RULEVILLE, Miss. -- Out of the cotton fields of a rural Mississippi town, a heroine emerged during the 1960s at the height of the fight for Civil Rights.
This woman shepherded young men and women in the Student Non-Violent Coordination Committee to lead a new generation of blacks to the voting booths. Her name was Fannie Lou Hamer.
Hamer's story is one of many News with a Twist is telling as part of MLK 50, a yearlong commemoration of the 50th anniversary of Dr. Martin Luther King, Jr.'s assassination.
On her first day working as an activist for voting rights, the mayor of the small Mississippi town arrested Hamer and others -- taking them to jail at gunpoint.
Charles Mclaurin was in his 20s in 1962 when he was recruited to an assignment in the Delta Project Committee. There, he met Hamer while taking her to the polls to register to vote, then wound up sticking around for 15 years.
When Hamer decided to run for Congress, she asked Mclaurin to be her campaign manager.
"We walked up to the Secretary of State's Office, walked up to the desk and told the lady she wanted to run for Congress. The white lady bucked her eyes and then went to the back and said, 'Hey y'all, there are two ******* here who want to run for Congress,'" he recalled.
Sit-ins and freedom rides organized by Hamer and others got the nation's attention and helped to get a disenfranchised population of Americans to vote. The price was high.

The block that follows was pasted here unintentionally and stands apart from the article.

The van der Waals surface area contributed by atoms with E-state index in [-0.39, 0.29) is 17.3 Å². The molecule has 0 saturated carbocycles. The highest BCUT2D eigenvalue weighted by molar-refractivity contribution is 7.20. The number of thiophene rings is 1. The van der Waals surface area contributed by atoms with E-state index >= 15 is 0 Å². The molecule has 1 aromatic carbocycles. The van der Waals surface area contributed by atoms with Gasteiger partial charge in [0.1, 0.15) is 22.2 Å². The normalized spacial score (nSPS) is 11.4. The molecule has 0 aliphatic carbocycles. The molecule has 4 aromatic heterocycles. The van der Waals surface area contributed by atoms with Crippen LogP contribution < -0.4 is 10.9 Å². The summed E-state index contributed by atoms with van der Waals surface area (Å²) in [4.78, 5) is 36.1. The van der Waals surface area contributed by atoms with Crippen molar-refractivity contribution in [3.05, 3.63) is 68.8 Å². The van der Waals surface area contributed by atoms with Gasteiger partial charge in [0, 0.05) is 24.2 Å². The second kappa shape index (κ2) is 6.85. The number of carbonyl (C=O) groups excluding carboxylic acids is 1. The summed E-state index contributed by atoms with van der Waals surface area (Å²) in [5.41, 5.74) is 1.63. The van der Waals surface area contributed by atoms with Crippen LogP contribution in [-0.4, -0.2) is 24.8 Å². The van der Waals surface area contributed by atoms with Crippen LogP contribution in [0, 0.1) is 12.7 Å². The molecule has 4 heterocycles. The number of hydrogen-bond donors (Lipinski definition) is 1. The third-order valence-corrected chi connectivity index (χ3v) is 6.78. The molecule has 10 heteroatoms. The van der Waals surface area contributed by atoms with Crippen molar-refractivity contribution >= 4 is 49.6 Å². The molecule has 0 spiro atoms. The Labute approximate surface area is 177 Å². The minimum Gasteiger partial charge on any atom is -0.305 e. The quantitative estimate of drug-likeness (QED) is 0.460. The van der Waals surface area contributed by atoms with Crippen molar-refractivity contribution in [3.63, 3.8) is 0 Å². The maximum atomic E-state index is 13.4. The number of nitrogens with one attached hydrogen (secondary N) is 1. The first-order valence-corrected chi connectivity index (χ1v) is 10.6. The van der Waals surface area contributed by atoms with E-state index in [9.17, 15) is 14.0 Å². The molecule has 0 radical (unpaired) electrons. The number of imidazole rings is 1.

"We are going to make you wish you were dead, said the state highway patrolman," Hamer recalled in a radio interview. "In the time he was beating, I began to wet my feet and I began to scream to where I couldn't control it, and then the white man got up and began to beat me in my head."
Hamer and her group within the SNCC were working on behalf of Americans who had not voted since Reconstruction.
"We felt now, that those bad white folks that had been running around shooting and murdering our folk...if they wanted to stay in office, then they are going to have to change from their racist and violent ways. In 1962 when Fannie Lou Hamer went to the courthouse to register to vote, there was not a single black- elected official in the whole state of Mississippi. Today we have the largest number of African American office holders of any state in the nation," Mclaurin said.
Now, the woman who lived all her life on a Ruleville plantation rests, her statue strategically placed up high.
"They got to look up at her. Nobody can look down at Fannie Lou Hamer," Mclaurin said.